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A six month plan to tour the USA

A blog reader from the United Kingdom wrote to me this week with a question that I often get asked:

My wife & I were wondering how much it would cost to tour the US for 6 months or so when we retire.

People from both the US and Europe often figure that although they can’t quit their jobs and wander forever, they can budget six months or a year for a grand tour of America and then return to their previous lives. Our friends Bobby & Danine are in the final months of doing exactly that.

It’s a good concept, because many people can break away from their careers for a while than can take their careers on the road with them. And as I can attest, it is quite a juggling act to manage a job while trying to get the full travel experience.

Having toured around for three years now (our anniversary is later this month), I’ve gotten a feel for how long it takes to really see something in the USA. Six months is a reasonable amount of time. You won’t see “everything” by any stretch, but you can enjoy quite a few of the highlights of this country.

With six months you can easily drive from coast to coast and back, and have some quality time at perhaps two dozen major stops. Three or four days is enough to enjoy a major national park, and if you really want to dig in for a couple of weeks the option is available just by trading off against some other place. You can also make lesser visits for a day or two to many more places.

The real problem is that many people get out for a six month tour and find they want more. That’s what happened to us. Four months into our six month trip we decided to extend for another full year. Then we did it again, and now here we are 36 months later still living in an Airstream.

In my opinion, a year is much more appealing than a shorter trip. Frankly, if you’re going to take a leave of absence just once in your career, you might as well make it a good one. Will it really make much difference to your career if it is 12 months versus six? With a full year you can experience the northern and southern portions of the country, even Canada, and stay in reasonably warm weather all the time.

Money is the real variable. Our correspondent recognized this, saying:

… we appreciate that there are literally dozens of options that would change one man’s experience from another.

That’s true, of course, but we can offer some generalities to help with the budgeting process. First off, the largest cost may not be fuel. If you buy an RV for the trip and then sell it at the end of the trip, your biggest expense may be depreciation (the difference between what you buy it for and what you sell it for). You can minimize this expense in a few ways.

  • Start with a used RV. It will already have the heaviest depreciation years behind it.
  • Take a longer trip. The longer you own the rig, the cheaper the depreciation cost becomes on a per-day basis, because the depreciation curve tends to flatten over time.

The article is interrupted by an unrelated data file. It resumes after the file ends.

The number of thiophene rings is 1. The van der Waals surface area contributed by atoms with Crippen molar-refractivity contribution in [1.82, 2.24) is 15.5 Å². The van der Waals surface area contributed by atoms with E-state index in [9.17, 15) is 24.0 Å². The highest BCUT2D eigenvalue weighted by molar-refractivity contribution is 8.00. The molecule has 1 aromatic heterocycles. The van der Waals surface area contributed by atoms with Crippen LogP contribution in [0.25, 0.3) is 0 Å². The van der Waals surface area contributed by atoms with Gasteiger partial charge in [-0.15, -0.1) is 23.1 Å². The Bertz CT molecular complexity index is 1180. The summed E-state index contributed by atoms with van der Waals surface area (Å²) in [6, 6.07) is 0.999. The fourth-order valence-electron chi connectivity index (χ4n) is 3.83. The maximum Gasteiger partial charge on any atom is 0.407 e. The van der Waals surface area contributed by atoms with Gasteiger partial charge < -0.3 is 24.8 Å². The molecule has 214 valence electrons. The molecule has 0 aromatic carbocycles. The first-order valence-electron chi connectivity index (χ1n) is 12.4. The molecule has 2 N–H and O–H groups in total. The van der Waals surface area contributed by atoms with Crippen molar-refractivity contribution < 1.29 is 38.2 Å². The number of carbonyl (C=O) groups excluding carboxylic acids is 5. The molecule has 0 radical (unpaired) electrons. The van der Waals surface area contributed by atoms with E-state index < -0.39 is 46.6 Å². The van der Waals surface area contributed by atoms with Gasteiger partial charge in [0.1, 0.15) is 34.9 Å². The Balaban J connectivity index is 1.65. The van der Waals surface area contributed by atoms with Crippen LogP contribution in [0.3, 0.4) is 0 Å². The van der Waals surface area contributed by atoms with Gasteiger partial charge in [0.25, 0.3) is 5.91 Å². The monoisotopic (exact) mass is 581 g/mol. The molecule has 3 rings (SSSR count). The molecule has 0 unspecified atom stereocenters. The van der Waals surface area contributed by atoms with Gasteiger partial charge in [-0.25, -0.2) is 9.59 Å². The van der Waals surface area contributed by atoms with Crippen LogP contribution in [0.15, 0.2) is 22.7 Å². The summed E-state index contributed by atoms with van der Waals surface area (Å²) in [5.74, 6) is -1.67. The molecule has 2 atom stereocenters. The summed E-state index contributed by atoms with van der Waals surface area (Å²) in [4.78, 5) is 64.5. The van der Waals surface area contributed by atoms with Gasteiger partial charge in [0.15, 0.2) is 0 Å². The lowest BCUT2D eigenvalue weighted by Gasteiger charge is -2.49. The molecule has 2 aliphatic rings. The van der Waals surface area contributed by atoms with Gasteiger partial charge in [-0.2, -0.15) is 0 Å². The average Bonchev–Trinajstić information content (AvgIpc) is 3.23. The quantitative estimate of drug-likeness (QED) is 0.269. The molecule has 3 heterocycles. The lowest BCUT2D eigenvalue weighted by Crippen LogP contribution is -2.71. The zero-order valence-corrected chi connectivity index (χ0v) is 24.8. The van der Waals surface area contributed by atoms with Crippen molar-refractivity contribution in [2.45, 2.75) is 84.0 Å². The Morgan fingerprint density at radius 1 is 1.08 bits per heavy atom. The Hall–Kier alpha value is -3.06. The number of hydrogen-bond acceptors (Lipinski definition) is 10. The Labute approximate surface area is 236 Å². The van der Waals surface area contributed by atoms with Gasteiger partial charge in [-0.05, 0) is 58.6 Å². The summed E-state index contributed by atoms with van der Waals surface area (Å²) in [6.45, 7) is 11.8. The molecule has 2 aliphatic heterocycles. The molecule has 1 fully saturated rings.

• Keep the RV and continue to enjoy it on weekend after your trip is over. Then the depreciation cost is factored over your entire ownership period, which could be many years.

Renting is not a financially viable option for long trips. The RV rentals are structured to people going on limited vacations, not full-timing for months at a time.

Fuel is a major expense, but even today it is not a huge one if you don’t drive maniacally around the country. In our first year and in Bobby & Danine’s first year we both hit around 18,000 miles. It was more than we had both estimated, too. It turns out that this country has a lot of nooks and crannies, and so if you just figure 3,000 miles across each way plus a “fudge factor” you’ll greatly underestimate the trip.

18,000 miles over a year is not an enormous amount of driving. The typical American commuter manages 15,000 just going back-and-forth to work and running errands. Yes, at $4 per gallon (and figuring 10 MPG), you’ll spend $7,200 on fuel. But consider all the other expenses you won’t have, that offset it: you won’t spend a penny on commuting to work, you can close up your apartment or house and reduce your costs there, you can reduce to one vehicle (saving insurance and maintenance expense), and you’ll probably buy less “stuff” because you won’t have a place to put things you don’t absolutely need.

After that you’ve got campground expense (very budgetable because you know you’ll need one almost every night), and then you get into personal choices like eating out, going to theme parks, or indulging hobbies.   Maintenance and repairs play a role in the budget but needn’t be huge unless you have a disaster.   The rest is normal things you’d face if you were home: medical care, food, insurance, clothing, cell phone, etc.

Excluding depreciation expense, I would bet most people could take a six month tour of the country for less than $18,000 without any trouble at all.   Consider what a package tour anywhere will cost you, especially on a per-day basis, and suddenly you can see that even with higher fuel costs, a six-month tour of the country might be less of a dream than you thought.

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